The Economy of Coffee Supply Glut, Crashing Prices, Desperate Farmers: What's the solution?(Statistical Data Included)
Schoenholt, Donald N., Whole Earth
The coffee crisis, which has seen prices of green coffee plummet 40 percent in a one-year period, to below $.50/lb., is scary, and it is real. It threatens to have devastating effects on coffee farmers, the environment, and whole countries dependent on the coffee trade. (See "Coffee, Certification, and Consumers," page 25.)
Several voices have blamed Vietnam's rise as a major producer of cheap robusta coffee as contributing to the world robusta glut and subsequent low green coffee prices for all species, and most varieties and origins. Vietnam's entry into the export coffee market with such sustained ferocity has put pressure on world coffee prices. But Vietnam has as much a right as any other nation to grow and offer coffee to world markets.
The World Bank has actively promoted the development of Vietnam's coffee exports, as has the Asian Development Bank. These world agencies that encouraged and backed Vietnam's development have themselves played into the hands of a monumental oversupply disaster.
There is more. The United Nations has sponsored programs in Bolivia and Colombia encouraging farmers to switch from cocoa to coffee farming. The International Coffee Organization provided funds to Angola for the revival of its coffee production after a long civil war decimated production.
Not surprisingly, the World Bank looks upon Vietnam's coffee victory with pride. "Vietnam has become a successful producer," the San Francisco Chronicle quoted Don Mitchell, principal economist at the World Bank. "In general we consider it to be a huge success." He added that nations (such as Guatemala, with a three-dollar-per-day minimum wage) that cannot compete with Vietnam's one-dollar-per-day labor costs or Brazil's mechanized plantations need to shift to farming other crops.
The world price for robusta coffees has sunk under the weight of oversupply, and has dragged the better arabica grades down with it.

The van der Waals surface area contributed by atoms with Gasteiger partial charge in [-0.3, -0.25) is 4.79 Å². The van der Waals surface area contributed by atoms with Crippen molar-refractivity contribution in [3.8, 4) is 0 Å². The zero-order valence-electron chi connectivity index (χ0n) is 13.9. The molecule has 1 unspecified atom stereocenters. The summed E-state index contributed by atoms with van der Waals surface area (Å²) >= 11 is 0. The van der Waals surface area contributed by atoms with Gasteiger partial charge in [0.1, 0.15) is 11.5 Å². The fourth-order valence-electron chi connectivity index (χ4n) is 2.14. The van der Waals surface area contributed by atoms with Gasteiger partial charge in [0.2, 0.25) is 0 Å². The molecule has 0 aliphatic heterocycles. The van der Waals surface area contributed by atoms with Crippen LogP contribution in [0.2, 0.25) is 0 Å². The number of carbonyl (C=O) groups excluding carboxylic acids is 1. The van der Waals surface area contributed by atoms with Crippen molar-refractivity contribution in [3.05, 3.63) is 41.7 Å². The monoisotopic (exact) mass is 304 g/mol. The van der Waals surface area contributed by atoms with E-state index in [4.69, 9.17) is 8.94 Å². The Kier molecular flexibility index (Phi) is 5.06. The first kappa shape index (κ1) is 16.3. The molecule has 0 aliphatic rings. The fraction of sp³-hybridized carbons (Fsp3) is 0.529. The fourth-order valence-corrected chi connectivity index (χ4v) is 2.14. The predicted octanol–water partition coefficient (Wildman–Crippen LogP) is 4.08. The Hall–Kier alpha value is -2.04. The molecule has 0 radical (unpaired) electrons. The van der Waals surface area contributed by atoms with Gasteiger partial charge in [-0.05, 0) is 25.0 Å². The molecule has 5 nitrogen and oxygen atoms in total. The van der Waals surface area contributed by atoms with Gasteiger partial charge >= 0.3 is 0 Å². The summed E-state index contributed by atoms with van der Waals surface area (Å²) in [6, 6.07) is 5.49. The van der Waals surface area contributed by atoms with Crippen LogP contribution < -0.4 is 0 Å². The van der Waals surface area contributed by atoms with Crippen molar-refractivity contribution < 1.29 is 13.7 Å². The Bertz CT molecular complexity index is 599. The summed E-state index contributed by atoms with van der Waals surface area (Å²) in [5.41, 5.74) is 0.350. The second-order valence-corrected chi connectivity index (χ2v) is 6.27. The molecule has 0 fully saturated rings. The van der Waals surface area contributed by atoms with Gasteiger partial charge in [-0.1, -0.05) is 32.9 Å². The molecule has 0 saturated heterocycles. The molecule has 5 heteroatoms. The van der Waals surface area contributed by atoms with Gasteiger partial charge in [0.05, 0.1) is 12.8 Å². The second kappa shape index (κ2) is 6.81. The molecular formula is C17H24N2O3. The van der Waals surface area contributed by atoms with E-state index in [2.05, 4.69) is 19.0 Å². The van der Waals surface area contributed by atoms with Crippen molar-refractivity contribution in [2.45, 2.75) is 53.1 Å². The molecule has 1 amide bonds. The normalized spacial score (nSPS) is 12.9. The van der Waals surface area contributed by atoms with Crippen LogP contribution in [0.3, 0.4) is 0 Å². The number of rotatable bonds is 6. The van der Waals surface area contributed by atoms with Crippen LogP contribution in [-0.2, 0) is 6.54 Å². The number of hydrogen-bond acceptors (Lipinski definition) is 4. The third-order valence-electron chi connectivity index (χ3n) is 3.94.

We see specialty green coffee prices fighting the downtrend, but they are not worth what they were eighteen months ago. There are notable specialty coffee retail success stories, but these are, in global terms, on a very small scale. Specialty coffee continues to be a high-profile business populated by small independent operators. While closely held companies do not report earnings publicly, few publicly traded companies are showing profits at all.
If specialty coffee cannot keep money in the pockets of the farmer, our failure will result in a growing scarcity of the best grades. It is feared that, as a practical matter, some varieties of arabica coffees could actually cease to exist in world commerce.
The current coffee crisis will run its course, just as those of the past did. Producers will sustain real pain, and some farmers will stop farming. Coffee farm workers and their families, perhaps in large numbers, will be displaced. Consumption will continue to grow in new markets in Eastern Europe and Asia. The out-of-home market will continue to grow in North America, and Western Europe, even in some producer nations such as Brazil.
The market dynamic will reverse as supply of stocks and demand equalizes. The rebound will be hurtful to the consumer, and may be severe enough to curtail consumption due to high prices. In time again there will be oversupply because high prices will bring a new wave of planting in an effort to cash in on the high price levels, which will in turn begin the round again. The economic cycles of coffee are as old as the coffee trade.
The question remains whether this generation of coffee leaders, who have accomplished so much for the consumer in the way of product and price point choices, can do as much for their farmer partners. Whether we can find the answers to prevent the repetition of this unhealthy business environment once and for all is a healthy challenge. …